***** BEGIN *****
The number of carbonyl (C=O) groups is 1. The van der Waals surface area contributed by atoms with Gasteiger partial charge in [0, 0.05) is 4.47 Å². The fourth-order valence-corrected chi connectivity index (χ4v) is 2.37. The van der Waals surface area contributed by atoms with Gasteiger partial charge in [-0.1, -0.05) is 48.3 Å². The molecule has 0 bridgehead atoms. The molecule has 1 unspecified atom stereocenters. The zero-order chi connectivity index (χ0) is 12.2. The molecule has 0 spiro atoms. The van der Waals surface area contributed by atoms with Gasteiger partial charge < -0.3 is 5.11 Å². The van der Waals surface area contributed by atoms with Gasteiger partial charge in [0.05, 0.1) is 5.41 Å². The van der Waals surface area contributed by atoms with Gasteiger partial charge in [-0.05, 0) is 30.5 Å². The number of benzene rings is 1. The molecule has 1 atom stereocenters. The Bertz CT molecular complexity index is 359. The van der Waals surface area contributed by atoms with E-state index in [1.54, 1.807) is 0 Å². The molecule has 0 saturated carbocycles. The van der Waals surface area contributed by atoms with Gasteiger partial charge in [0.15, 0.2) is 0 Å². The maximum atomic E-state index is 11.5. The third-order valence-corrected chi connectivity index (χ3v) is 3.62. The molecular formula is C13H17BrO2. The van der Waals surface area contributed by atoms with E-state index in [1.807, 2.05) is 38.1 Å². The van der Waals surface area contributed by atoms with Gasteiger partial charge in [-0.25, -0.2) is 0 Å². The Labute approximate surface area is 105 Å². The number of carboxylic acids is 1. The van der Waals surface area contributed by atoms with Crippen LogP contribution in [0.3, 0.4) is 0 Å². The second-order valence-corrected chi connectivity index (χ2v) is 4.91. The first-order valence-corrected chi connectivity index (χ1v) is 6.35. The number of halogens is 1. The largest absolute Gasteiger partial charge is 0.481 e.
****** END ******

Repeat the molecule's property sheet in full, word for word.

The number of carbonyl (C=O) groups is 1. The van der Waals surface area contributed by atoms with Gasteiger partial charge in [0, 0.05) is 4.47 Å². The fourth-order valence-corrected chi connectivity index (χ4v) is 2.37. The van der Waals surface area contributed by atoms with Gasteiger partial charge in [-0.1, -0.05) is 48.3 Å². The molecule has 0 bridgehead atoms. The molecule has 1 unspecified atom stereocenters. The zero-order chi connectivity index (χ0) is 12.2. The molecule has 0 spiro atoms. The van der Waals surface area contributed by atoms with Gasteiger partial charge < -0.3 is 5.11 Å². The van der Waals surface area contributed by atoms with Gasteiger partial charge in [0.05, 0.1) is 5.41 Å². The van der Waals surface area contributed by atoms with Gasteiger partial charge in [-0.05, 0) is 30.5 Å². The number of benzene rings is 1. The molecule has 1 atom stereocenters. The Bertz CT molecular complexity index is 359. The van der Waals surface area contributed by atoms with E-state index in [1.54, 1.807) is 0 Å². The molecule has 0 saturated carbocycles. The van der Waals surface area contributed by atoms with Gasteiger partial charge in [0.15, 0.2) is 0 Å². The maximum atomic E-state index is 11.5. The third-order valence-corrected chi connectivity index (χ3v) is 3.62. The molecular formula is C13H17BrO2. The van der Waals surface area contributed by atoms with E-state index in [1.807, 2.05) is 38.1 Å². The van der Waals surface area contributed by atoms with Gasteiger partial charge in [-0.25, -0.2) is 0 Å². The Labute approximate surface area is 105 Å². The number of carboxylic acids is 1. The van der Waals surface area contributed by atoms with Crippen LogP contribution in [0.3, 0.4) is 0 Å². The second-order valence-corrected chi connectivity index (χ2v) is 4.91. The first-order valence-corrected chi connectivity index (χ1v) is 6.35. The number of halogens is 1. The largest absolute Gasteiger partial charge is 0.481 e.